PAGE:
Josh Holdenried: Overwhelming encouragement, as many people were unaware that the censorship issue extends beyond just politics. A few people have pointed out that big tech companies have every right to police their platforms as they see fit. That’s a separate debate (since big tech companies have outsized market power) and some people have mistakenly read this debate into our work. What we are saying instead is that, while big tech companies can do this, it doesn’t mean they should do it. As such, we want to ensure that faith-based groups have every tool available to them to persuade big tech that silencing religious voices is wrong and against the national interest.

Jerry Bowyer: You mention religious groups, but your examples seem to skew towards Christian groups, specifically those which hold traditional views? Are traditional Roman Catholics and evangelicals particularly on the receiving end of this sort of thing?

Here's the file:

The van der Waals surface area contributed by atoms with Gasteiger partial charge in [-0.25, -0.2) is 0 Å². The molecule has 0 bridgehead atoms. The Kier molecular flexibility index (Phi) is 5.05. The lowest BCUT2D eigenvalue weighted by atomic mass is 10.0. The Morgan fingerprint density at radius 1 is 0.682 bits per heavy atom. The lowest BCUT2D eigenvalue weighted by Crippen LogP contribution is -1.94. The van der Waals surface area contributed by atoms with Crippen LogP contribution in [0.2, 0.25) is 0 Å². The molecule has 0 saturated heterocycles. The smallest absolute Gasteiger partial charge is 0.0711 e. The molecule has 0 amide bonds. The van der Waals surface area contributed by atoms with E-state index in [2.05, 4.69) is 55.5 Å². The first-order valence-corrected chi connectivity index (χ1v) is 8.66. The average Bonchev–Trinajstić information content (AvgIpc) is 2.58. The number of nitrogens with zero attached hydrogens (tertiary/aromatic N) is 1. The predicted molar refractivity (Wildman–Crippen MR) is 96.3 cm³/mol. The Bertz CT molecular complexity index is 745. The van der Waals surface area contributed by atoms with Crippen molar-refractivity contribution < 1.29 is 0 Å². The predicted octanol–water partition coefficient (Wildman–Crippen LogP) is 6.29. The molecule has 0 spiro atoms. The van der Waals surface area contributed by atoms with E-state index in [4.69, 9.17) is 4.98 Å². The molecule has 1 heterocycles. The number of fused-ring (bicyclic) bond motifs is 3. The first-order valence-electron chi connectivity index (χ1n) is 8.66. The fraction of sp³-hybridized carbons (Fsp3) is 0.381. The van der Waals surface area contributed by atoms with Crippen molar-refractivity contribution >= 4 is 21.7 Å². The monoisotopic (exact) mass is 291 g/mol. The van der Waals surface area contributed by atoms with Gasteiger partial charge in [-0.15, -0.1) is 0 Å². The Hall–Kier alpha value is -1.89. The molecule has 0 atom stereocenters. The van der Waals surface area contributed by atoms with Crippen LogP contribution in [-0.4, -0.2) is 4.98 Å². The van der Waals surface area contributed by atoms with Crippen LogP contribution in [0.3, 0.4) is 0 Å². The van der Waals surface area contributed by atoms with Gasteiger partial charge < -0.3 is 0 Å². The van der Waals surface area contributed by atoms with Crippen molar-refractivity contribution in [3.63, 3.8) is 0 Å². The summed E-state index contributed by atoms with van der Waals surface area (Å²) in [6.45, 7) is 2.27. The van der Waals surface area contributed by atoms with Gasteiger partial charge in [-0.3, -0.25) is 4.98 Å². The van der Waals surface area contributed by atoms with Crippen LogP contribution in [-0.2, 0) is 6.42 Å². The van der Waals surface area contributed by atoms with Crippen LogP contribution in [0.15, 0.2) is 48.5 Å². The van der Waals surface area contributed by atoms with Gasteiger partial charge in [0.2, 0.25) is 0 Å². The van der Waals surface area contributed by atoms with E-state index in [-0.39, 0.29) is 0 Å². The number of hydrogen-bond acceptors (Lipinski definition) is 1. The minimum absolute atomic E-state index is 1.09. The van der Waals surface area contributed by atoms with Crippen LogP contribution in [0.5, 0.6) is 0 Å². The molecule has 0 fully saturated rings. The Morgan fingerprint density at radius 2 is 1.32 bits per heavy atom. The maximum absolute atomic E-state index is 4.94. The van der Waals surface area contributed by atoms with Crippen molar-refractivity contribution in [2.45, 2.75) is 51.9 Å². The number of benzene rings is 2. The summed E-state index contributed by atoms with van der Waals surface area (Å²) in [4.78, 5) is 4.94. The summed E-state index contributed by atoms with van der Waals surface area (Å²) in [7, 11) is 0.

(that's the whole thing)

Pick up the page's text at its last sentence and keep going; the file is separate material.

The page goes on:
Josh Holdenried: So far yes, because many of these groups and figures hold views that are openly critical of big tech’s opinions on life, marriage, and sexuality. Consequently, vocal people of religious faith can expect more censorship, especially when big tech is emboldened to do so without accountability or pushback.

Author's note:  Many thanks to Mr. Holdenried for responding to our questions. The Napa Legal Institute’s report has detailed the rapid escalation over the past few months in open censorship. As we mentioned in our previous article, corporate engagement – whether that be voting your shares at annual meetings or something as easy as reaching out to the corporation’s investor relations department – is a path any investor who is worried about religious bigotry should consider. We recommend investors and customers think seriously about how they can engage with the big-tech companies responsible for religious censorship.

Jerry Bowyer is financial economist, president of Bowyer Research, and author of “The Maker Versus the Takers: What Jesus Really Said About Social Justice and Economics.”